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Rescued pilot tells how he narrowly escaped capture


AVIANO AIR BASE, Italy -- As he lay in the bushes near where his parachute landed, his face in the dirt and his ears covered with camouflage gloves, Capt. Scott F. O'Grady thought that a ** few feet away there were people looking to kill him.

"It wasn't that they were just walking around me," the 29-year-old pilot said yesterday. "It was that they were shooting their rifles."

He had every reason to believe he was the intended target.

At his first news conference since his dramatic rescue two days ago, Captain O'Grady, whose F-16 jet fighter was downed by a Serbian missile while on NATO patrol over Bosnia, told how he managed to survive for six days in a Bosnian forest, hiding by day, never sleeping for more than half an hour at a time, moving around only at night, and even then never ranging farther than a mile and a half.

Once, at the start of the news conference, Captain O'Grady broke down and cried as he was listening to a tape of the radio conversation he had in the early hours of Thursday with his friend Capt. Thomas O. Hanford, then flying 30,000 feet over his hiding place. "Basher-52 reads you loud and clear," said the faint voice, barely audible over the crackling interference. "I'm alive. Help."

Later, Captain Hanford asked Captain O'Grady to name his squadron in Korea. "Juvat, Juvat," came the answer. "Copy that, you're alive. Good to hear your voice," Captain Hanford said.

"I am not a Rambo," said Captain O'Grady during the news

conference. "This is really amazing to me, all this attention I'm getting and everyone saying 'You're a hero, you're a hero.' Naah, I'm not a hero. All I was was a scared little bunny rabbit trying to hide, trying to survive."

Captain O'Grady, who leaves today for the United States to join his family, said he was still weak.

"I can't walk very fast and my feet are pretty bad right now, but I'm OK," he said, adding later that when his leave is over, he wants to go back to his job flying F-16s.

In a calm, composed voice, Captain O'Grady told his tale, stopping in several places to praise his rescuers and to thank God for protecting him.

But what was clear from the narrative was that Captain O'Grady felt himself to be in danger at all times, even as he was lifted out of Bosnia on board a Marine helicopter, heading for the amphibious assault ship Kearsarge in the Adriatic.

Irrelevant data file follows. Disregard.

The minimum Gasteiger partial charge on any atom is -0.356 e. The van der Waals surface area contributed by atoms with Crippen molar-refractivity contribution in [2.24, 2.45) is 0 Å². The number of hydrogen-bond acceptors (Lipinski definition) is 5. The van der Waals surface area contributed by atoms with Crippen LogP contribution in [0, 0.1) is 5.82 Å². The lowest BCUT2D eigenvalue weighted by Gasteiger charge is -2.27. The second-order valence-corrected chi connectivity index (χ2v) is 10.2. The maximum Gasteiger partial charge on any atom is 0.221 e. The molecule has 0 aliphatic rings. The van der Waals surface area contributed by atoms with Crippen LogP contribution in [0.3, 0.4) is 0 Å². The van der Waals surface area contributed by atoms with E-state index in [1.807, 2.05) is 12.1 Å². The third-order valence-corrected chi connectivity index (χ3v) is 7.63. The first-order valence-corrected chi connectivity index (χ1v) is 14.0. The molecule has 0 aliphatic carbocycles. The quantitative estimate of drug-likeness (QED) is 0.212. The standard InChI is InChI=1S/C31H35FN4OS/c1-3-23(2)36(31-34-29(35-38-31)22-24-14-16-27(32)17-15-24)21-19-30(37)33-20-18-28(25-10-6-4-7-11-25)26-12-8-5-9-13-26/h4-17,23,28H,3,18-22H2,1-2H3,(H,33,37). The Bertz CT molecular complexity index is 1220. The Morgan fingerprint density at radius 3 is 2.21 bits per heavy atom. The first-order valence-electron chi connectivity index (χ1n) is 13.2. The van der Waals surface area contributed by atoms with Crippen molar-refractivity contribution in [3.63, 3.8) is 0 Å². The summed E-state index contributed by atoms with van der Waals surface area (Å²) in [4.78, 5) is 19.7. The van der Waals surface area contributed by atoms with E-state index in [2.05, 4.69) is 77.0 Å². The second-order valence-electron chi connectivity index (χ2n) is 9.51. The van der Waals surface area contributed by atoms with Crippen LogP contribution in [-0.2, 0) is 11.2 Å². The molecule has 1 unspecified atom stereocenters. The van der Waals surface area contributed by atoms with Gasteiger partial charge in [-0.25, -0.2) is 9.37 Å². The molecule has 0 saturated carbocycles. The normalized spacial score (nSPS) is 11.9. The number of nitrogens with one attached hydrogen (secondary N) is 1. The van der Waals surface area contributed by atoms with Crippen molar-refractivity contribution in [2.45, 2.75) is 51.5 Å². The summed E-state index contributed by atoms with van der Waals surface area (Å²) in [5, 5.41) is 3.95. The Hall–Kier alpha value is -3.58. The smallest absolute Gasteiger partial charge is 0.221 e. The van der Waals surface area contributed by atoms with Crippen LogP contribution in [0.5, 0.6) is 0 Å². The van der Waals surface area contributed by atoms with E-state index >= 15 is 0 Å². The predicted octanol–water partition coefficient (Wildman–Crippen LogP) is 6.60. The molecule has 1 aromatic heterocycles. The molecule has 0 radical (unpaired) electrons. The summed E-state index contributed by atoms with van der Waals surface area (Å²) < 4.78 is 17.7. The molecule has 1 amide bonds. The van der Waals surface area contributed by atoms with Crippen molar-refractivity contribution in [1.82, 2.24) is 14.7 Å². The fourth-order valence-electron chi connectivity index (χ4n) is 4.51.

"We were flying out and the sergeant leaned over to me and says something about taking fire," he recalled. " 'Hell, yeah, I took fire,' I said, and he said, 'We're taking fire now.' "

But there was also luck, starting with the missile that struck his plane but spared the pilot. "The first thing I saw was the cockpit disintegrating in front of me," he said. "There was fire all around me, and this beautiful golden ejection handle between my legs. It was the most gorgeous sight I ever saw."

In his impatience, Captain O'Grady pulled the cord on his parachute while he was still at a high altitude, and this meant that he made a long and highly visible descent into an area where from the air he could see a military truck and some cars.

"The bad luck was that the only clearing in the sky was where I was at," he said.

"So everyone on the ground could see as I came down. They were standing there, watching me the whole time."

Within minutes of his landing, he could hear people -- he said later they numbered about 10 -- poking around his parachute. "After that, people were walking right by me and that continued on for a couple of hours," he said.

For the first few days, Captain O'Grady did not worry about eating. Then he said he ate some grass and leaves, and tried to hunt down some ants in an anthill next to his hide-out, but without much success.

"But what I really was was really thirsty," he said.

When he had finished the eight four-ounce packs of water that had been in his survival kit, he looked for sources of water, but found none. Then he prayed for rain and "God delivered."

Two or three times, he heard NATO planes flying overhead, but only during the daytime, when he did not dare reveal himself. Finally, on Wednesday night, he activated the emergency beacon on his radio and moved into a clearing so his signal would be clear.

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